If you want a group that lives outside of the law to have depth, you have to provide a motivation for them to live like that.
Living outside the law isn't easy. In general, laws exist because they provide safety and stability. Being a bandit means that you don't have that safety or stability!
So let's take a look at some viable motivations:
- Your family is starving: If you don't have enough to eat, you don't feel safe or stable even if the land you are living in is otherwise a utopia. You are going to go to desperate measures to find food. If other people have food and you don't, you're going to try to steal food or something that can be used to obtain food. There is a lot risk in doing this, but if it's literally do or die...
- You have been cast out by society: Hundreds of years ago, exile would have been more harsh than a death sentence. You no longer have anyone helping you if you are sick or injured. It would be difficult to get any other village to accept you. Setting up a farm on your own would be very difficult, and because you're an exile it makes it much easier for others to find you and punish you again for whatever caused you to be exiled.
- The rule of law is broken: If the law is being ignored or is twisted in favor of those in power, you don't feel the safety and stability the law is supposed to provide. This is where Robin Hood figures and rebel groups fall. These people generally want to follow good laws, and feel that in order for that to be possible they need to cause massive changes to happen.
- Peer pressure: If your friends are members of a gang, you'll feel social pressure to be affiliated with that gang. You might actually be press-ganged into joining the gang. This could happen with a bandit group, too, whether they are recruiting or outright kidnapping.
There are, of course, other possible motivations. For a group of bandits, etc. to form, the conditions need to be sufficiently bad for a number of people to be in these situations. Having a grudge against society or the powers that be is a good common ground for people to share, making it plausible that they will tolerate each other even if they are naturally violent people.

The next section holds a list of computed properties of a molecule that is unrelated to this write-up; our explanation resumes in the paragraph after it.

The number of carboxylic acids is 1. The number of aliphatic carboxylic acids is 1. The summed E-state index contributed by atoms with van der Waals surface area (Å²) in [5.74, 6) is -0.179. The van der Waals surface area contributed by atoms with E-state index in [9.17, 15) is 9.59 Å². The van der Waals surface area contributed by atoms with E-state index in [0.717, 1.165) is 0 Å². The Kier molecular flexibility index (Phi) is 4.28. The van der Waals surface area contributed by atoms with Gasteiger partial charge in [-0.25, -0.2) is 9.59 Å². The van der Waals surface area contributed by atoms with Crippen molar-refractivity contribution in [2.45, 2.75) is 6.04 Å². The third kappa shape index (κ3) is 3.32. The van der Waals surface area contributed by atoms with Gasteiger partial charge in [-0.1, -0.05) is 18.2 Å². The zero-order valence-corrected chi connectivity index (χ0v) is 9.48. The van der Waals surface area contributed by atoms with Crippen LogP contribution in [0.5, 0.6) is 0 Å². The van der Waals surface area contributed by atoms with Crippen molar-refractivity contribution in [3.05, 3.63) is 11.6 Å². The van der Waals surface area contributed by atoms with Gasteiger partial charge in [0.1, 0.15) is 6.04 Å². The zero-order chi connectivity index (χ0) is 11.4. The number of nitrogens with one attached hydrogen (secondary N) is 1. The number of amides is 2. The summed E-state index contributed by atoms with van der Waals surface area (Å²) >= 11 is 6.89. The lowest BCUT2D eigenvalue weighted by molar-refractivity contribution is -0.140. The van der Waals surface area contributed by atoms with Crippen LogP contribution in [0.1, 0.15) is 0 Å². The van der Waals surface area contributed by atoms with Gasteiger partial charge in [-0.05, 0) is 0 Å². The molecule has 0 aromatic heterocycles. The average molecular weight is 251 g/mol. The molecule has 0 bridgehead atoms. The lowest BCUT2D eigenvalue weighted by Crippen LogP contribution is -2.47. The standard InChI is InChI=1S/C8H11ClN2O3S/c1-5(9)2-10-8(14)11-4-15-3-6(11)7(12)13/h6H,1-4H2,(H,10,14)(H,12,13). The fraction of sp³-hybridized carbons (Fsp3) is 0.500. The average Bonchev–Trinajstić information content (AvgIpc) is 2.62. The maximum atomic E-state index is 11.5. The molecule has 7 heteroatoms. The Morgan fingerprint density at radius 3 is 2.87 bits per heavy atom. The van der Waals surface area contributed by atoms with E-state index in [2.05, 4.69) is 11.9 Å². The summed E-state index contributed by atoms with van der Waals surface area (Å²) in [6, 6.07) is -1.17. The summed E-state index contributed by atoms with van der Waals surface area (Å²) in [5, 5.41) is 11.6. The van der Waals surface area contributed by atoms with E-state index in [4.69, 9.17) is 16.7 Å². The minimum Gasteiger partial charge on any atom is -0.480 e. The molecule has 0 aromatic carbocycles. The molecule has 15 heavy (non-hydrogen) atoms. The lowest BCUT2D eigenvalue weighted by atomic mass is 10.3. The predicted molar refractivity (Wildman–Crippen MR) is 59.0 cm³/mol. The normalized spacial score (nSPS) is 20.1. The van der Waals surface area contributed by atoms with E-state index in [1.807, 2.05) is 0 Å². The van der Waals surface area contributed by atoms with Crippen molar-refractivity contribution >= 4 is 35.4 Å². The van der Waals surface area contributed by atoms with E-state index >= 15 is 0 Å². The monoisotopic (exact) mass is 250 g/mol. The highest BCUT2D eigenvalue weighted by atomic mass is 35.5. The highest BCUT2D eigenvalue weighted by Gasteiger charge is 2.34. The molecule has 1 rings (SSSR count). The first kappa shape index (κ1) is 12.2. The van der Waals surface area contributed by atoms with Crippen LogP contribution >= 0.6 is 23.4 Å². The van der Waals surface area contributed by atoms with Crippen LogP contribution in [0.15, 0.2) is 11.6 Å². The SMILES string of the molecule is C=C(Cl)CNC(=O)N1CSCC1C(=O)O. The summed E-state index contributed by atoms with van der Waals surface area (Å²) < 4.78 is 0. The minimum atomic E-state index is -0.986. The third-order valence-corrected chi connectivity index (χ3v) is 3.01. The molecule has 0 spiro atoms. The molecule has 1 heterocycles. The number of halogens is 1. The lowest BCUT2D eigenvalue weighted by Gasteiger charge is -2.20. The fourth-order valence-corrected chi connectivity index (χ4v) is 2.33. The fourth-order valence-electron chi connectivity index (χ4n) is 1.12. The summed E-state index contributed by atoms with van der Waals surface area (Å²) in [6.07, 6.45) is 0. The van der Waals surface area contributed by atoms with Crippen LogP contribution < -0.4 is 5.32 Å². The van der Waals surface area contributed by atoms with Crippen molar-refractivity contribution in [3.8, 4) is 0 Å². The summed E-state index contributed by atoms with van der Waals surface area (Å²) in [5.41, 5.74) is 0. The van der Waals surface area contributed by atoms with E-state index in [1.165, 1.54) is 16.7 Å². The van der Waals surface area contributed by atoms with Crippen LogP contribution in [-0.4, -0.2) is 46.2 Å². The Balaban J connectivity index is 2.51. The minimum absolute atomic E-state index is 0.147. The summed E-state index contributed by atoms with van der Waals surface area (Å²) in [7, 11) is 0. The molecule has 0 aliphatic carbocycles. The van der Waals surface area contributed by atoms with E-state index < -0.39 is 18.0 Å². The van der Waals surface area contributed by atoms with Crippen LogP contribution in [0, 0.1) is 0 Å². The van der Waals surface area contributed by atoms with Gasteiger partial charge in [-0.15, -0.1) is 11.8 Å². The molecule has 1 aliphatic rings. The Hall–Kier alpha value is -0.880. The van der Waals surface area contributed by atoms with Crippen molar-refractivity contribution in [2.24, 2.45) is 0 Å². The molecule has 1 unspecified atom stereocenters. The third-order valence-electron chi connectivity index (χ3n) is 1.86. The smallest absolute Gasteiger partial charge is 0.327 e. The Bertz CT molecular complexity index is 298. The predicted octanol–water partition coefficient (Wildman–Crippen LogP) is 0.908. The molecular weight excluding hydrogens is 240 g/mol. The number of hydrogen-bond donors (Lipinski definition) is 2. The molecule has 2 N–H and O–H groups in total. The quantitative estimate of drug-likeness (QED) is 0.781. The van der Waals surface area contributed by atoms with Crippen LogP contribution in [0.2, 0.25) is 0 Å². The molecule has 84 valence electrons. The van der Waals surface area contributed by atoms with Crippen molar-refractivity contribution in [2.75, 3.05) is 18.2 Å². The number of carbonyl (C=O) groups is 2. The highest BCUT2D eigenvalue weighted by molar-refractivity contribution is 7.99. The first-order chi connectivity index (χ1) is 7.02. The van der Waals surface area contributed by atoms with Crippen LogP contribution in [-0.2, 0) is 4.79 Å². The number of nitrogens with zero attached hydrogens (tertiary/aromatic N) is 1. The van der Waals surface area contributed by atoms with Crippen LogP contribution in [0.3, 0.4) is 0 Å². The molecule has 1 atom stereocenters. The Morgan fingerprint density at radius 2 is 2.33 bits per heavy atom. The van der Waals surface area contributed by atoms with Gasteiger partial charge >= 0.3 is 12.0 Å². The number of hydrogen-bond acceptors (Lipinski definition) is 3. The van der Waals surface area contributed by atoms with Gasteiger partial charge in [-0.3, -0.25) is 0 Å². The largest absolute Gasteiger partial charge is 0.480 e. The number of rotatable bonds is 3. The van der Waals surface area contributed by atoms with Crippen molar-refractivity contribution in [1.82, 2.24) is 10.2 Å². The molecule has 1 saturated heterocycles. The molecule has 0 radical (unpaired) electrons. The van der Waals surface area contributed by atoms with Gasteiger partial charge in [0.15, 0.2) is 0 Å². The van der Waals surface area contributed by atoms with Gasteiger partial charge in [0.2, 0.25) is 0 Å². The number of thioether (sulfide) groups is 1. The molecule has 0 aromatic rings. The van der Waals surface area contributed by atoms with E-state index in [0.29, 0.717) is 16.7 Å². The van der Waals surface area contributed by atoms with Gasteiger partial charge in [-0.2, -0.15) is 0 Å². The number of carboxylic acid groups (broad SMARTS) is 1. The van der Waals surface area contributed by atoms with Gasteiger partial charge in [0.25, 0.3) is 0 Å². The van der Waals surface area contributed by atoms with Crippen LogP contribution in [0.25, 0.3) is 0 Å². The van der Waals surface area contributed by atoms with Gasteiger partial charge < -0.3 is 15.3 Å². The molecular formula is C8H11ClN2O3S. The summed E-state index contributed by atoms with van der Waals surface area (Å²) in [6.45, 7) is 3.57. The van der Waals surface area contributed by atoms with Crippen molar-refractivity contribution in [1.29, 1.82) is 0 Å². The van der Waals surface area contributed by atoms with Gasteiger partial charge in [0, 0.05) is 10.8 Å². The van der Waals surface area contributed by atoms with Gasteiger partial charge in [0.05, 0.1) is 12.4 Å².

You should also think about the origins of a particular group - I don't expect bandit groups to have a great long-term survival rate. A group of starving peasants would be likely to want to work together, but if they're starving the chances are that they're less skilled than average. A group of people exiled for being violent might be able to survive thanks to their skills, but the group is likely to fracture due to their violent natures. A mix of violence and starvation could wind up rather stable - the few violent exiles would naturally seek to take charge, and could provide enough leadership to keep the group alive, while the starving peasants help keep the group cohesive enough to not split apart.
So here's a few key points:
- Consider the motivations of the individuals, and give each one a reason to risk abandoning the safety and stability the law provides.
- Have a diverse group. If everyone in the group is a cookie-cutter copy of each other, the group is not likely to be stable enough to be realistic.
- Think about how the group got started, and who joined when. That will shape the group's goals and the rules by which they live.
- Consider how risky it is for them to live as they do, and make sure that their motivations are sufficient for them to be taking such risks.